It’s a win-win-win scenario: you get enlightened, Second Lie gets to spread his love and magic and we get to fork out money to Relay for Life. Does it get any better than that?


Dear Second Lie,

A nightclub is having a Costume Contest this evening, so I went to a store and purchased a nurse costume. But SL said there was a “security error” with the transaction so my money is gone but I got no outfit.

So I went to a different store and purchased a nurse costume, and I waited “up to 15 minutes” (as directed) for SL to complete the transaction, but it never did, so my money is gone and I got no outfit.

So now I’m broke, so I went to XStreetSL to get a free costume, but the FREEBIES category doesn’t permit word-search.

Tell me, Second Lie, when you need a new outfit within the next 15 minutes, what do YOU do?

Thank you so much for your expertise!


Second Life Addict & CoDependent

Dear Second Life Addict & CoDependent,

First off, congratulations on getting the last names of Addict and CoDependent.

We’re proud of our limited-release Mental Health Awareness Month names, which not only highlight many popular disorders out there in the real world, but they provide fair warning to anyone crossing paths with these headcases.

(I was going to get CoDependent myself, but you weren’t around to tell me if it was a cool idea to get one. Do you think it’s a good idea to get one? I’m not sure, maybe it is, I don’t know, what do you think?)

Anyway, we’re awfully sorry about you not getting your product and losing your Lindens as a result of the mussed-up transactions, but here’s a bit of friendly advice: don’t buy anything unless there’s been an “In-World Issues” post to Twitter by @SecondLife. Then, when they give the all-clear, it’s going to be safe to buy things for a few hours until the whole system comes crashing down again.

Getting this advice now won’t help you with your immediate predicament, for certain, so how do we get you an outfit lickety-split that will for-certain win you the contest?

Well, when it comes to getting dressed in a hurry, never underestimate the power of copybotting. Hop over to another party that’s just finishing, rip the winner’s clothes right off of their back, and head over to your party. Sure-fire way to win, even if it puts you on every wanted poster at the Lab.

Next, there’s always The Library… a little mix-and-match, a few impromptu clothing layers, and you’re got Cardboard Robot-Headed American Flag Faced Girl Next Door, Snowy Gamer Guy Skull-Headed Fireman, Punk Grass-Shirted Businessgirl Furrytail, and Man Made Of Old Wood Who Likes To Glue Lots Of Torches To His Body. The possibilities are endless!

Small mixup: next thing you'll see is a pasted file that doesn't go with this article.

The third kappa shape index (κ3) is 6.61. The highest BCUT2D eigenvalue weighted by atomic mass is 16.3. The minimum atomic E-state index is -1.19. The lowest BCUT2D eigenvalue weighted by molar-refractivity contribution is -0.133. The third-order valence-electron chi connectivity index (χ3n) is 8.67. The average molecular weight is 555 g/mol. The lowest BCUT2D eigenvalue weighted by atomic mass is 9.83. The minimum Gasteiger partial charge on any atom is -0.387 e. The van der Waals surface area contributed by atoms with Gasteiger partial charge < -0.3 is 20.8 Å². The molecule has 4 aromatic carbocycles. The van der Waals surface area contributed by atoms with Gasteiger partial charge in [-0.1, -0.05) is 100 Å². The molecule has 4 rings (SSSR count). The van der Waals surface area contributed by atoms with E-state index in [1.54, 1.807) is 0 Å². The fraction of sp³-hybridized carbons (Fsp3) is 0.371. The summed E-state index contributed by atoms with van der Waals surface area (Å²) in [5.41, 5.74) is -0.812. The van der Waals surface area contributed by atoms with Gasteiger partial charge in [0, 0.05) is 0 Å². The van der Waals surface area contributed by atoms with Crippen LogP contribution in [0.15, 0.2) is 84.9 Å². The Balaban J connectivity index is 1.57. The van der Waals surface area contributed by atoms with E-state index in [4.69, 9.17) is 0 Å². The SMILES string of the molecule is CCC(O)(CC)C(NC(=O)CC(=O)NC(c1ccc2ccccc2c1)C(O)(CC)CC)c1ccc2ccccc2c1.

Fifteen minutes is a little short notice, but there’s always an ex-Mentor at the Orientation Islands wandering around, grousing about how they got screwed over and lost their Linden Scouts Toadying Badge. Just repeat “A/S/L” and “I need a job” enough, and they’ll drop an outfit folder on you that they’re prepared for newbies. (Which is also full of advertisements and landmarks for their store – the REAL reason why most content creators joined Mentors, you know.) Do it enough, and one will accidentally drop some actual decent stuff… wear that and teleport over to the party!

Last but not least, who is this party being thrown by? If it’s the Lindens themselves, then it doesn’t matter what costume you wear because you’ll look far more cool and flashy that any of them on the grid. Have you seen what some of these lazy bums are going around wearing? Heck, the creator Philip himself goes around with that creepy spiked hair and blingy codpiece. If he’s there, you’ll look dashing and magnificent by comparison if you’re wearing just a plywood cube!

Good luck with the contest, and remember: I get 25% of your winnings.



Hello Second Lie,

I work in SL as a producer of a TV show called “Live n Kickin” for Treet.TV.   It is about live performance and is filmed all across the grid, sometimes venues but usally not.  We try to match up our performers with locations that we feel suits their music or personality or just looks fantastic and would make great machinima to watch while they perform.   Sometimes there is a struggle of visions for the show – our production company has one vision and the artist has another, and they are usually quite opposite of each other and meeting in the middle can be next to impossible. They want  to stand and sing on stage at Carnegie Hall and we want them in a empty wherehouse or on the deck of an aircraft carrier because we know how great it will look on film.

My question is: what would be proper etiquette  here when we don’t meet eye to eye?  Tell them to shut up and ‘trust us we know what were doing’?  Go along with what they want even though we  don’t like it? Something else?  Remember, no-one really wants to tune in to see a musician standing there playing the guitar or whatever for 30 mins on UncleFrodo47 Tipmongers  lil venue stage over at live-music-is-awesome sim, or they would not watch the show they could just listen!